2020’s Meaningful Business 100: Inspired Innovation and Positive Disruption

MB100 judge, Deborah Leipziger, Senior Fellow in Social Innovation at The Lewis Institute, Babson College, summarises why this year's winners give us reason to be optimistic about the future.

The world needs an infusion of good news and inspiration. The announcement of this year’s Meaningful Business 100 (MB100) comes at the best possible moment, to inspire and help us to reimagine how business operates. After eight months of isolation due to the pandemic, comes the bright news of the MB100 leaders, whose names were announced October. It’s been a joy to serve as a judge for the MB100 again this year, and the profiles and stories have been a source of profound inspiration to me.


What can we learn from these 100 business leaders who are guiding us toward a healthier planet and a more regenerative world?  From leaders of well-known global brands, such as Patagonia and IBM, to small social enterprises, the MB100 is a gold mine of business ideas, innovations and trends for a more resilient world.


The MB100 focuses on how business can promote the UN Sustainable Development Goals and focus on areas such as health, gender equality, and renewable energy. The MB00 leaders are changing the way we design, make, sell and use products and the very contours of our world. While some of the enterprises they run are small, they are changing the landscape of their sector and in some cases, of business in general. 


Positive Disruption


The MB100 leaders are creating a new landscape for business and a new language of opportunity. Duolingo has changed the way we learn by creating a free tool for learning languages. Beyond Meat is making it easier for consumers to follow a plant-based diet, with major benefits for health and reducing climate emissions. IBM is channeling the power of open source technology to address food safety and to fight food waste through Food Trust, a platform which connect suppliers and retailers using blockchain technology.   


The Future is Circular


Many of the MB100 leaders are turning waste into viable products. UBQ Materials is “redefining the concept and value of everything we discard”, converting household waste into substitutes for wood and oil-based plastic resins. Toast Ale is using waste from bakeries to make beer and sharing the technology on its open platform to allow others to do so as well. In Mexico, Javier Larragoiti of Xilinat is turning household waste into a sweetener which is healthier than substitutes currently available.  In India, the Radix Group is generating energy from organic waste to produce biocompressed natural gas (Bio CNG).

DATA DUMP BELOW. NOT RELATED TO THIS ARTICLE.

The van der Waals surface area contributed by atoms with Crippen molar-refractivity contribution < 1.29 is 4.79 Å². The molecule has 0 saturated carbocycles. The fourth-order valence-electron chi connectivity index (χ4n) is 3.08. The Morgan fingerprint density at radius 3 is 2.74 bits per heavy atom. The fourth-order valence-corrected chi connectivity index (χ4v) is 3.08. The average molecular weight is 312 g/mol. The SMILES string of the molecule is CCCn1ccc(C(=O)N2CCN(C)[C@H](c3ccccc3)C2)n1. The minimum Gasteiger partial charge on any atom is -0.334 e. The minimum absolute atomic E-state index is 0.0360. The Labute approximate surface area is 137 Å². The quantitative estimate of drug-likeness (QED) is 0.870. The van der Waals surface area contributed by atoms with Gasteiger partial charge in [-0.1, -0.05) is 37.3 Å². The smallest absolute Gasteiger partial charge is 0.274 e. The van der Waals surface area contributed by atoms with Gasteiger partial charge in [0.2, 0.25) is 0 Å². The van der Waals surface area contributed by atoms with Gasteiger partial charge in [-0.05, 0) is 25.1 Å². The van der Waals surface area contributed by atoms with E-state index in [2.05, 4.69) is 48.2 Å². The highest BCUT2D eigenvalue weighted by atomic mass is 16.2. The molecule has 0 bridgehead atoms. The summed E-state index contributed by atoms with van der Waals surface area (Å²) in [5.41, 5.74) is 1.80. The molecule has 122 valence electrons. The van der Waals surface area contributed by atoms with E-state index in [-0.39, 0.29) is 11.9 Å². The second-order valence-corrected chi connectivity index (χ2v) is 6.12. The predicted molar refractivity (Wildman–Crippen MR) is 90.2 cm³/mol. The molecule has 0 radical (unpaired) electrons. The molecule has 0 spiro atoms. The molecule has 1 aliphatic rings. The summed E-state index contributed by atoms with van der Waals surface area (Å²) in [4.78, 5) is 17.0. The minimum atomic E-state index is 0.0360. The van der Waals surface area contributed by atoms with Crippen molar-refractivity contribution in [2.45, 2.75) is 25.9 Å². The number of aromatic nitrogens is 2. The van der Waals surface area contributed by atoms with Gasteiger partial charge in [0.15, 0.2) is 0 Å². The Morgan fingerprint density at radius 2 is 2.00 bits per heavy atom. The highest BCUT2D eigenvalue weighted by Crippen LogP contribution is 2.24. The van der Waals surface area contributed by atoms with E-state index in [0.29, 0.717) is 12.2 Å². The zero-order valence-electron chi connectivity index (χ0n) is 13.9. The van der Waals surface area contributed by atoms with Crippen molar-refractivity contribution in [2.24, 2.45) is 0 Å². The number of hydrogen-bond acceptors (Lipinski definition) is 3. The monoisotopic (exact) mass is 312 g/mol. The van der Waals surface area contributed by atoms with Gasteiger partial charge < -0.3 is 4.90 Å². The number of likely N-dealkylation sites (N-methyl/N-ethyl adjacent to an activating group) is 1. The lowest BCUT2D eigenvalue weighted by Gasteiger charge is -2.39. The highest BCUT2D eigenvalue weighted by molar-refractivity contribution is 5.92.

Regenerative Organic   


The clothing company Patagonia has made a commitment to sourcing cotton grown in a way that is both regenerative and organic. This will help the company to meet its goals of becoming carbon neutral by 2025 and carbon positive by 2040.


Technology Promotes Accessibility


The Brazilian company, Solar Ear manufactures solar-powered hearing aids, which make them far cheaper and longer-lasting than conventional hearing aids. The company has developed an app that allows its team of technicians to diagnose hearing loss simply with a smart phone. This allows people in marginalised and/or rural communities to receive a diagnosis and then to access an affordable hearing aid. According to Solar Ear, seven percent of the population suffer from some kind of hearing impairment. The Solar Ear model aims to reach children in Brazil before they turn three years of age, so that they may attend school and learn. They also train, hire and employ deaf people to give opportunities for people to break the cycle of poverty.  This form of opportunity employment is a theme echoed by other MB100 leaders.     


Temie Giwa Tubosun has developed LifeBank which uses technology to deliver blood, oxygen and medicines in two African countries.  Her goal is to save 1 million lives. Currently they are able to get urgent medical supplies to local areas within 55 minutes.


Through geolocation technology, apps are promoting accessibility, including Guiaderodas which rates public places on their accessibility to people in wheelchairs.


The MB100 leaders are pressing a reset button, adopting new business models and changing paradigms. Congratulations to all of the MB100 in 2020! I look forward to profiling other winners in future issues of my blog.

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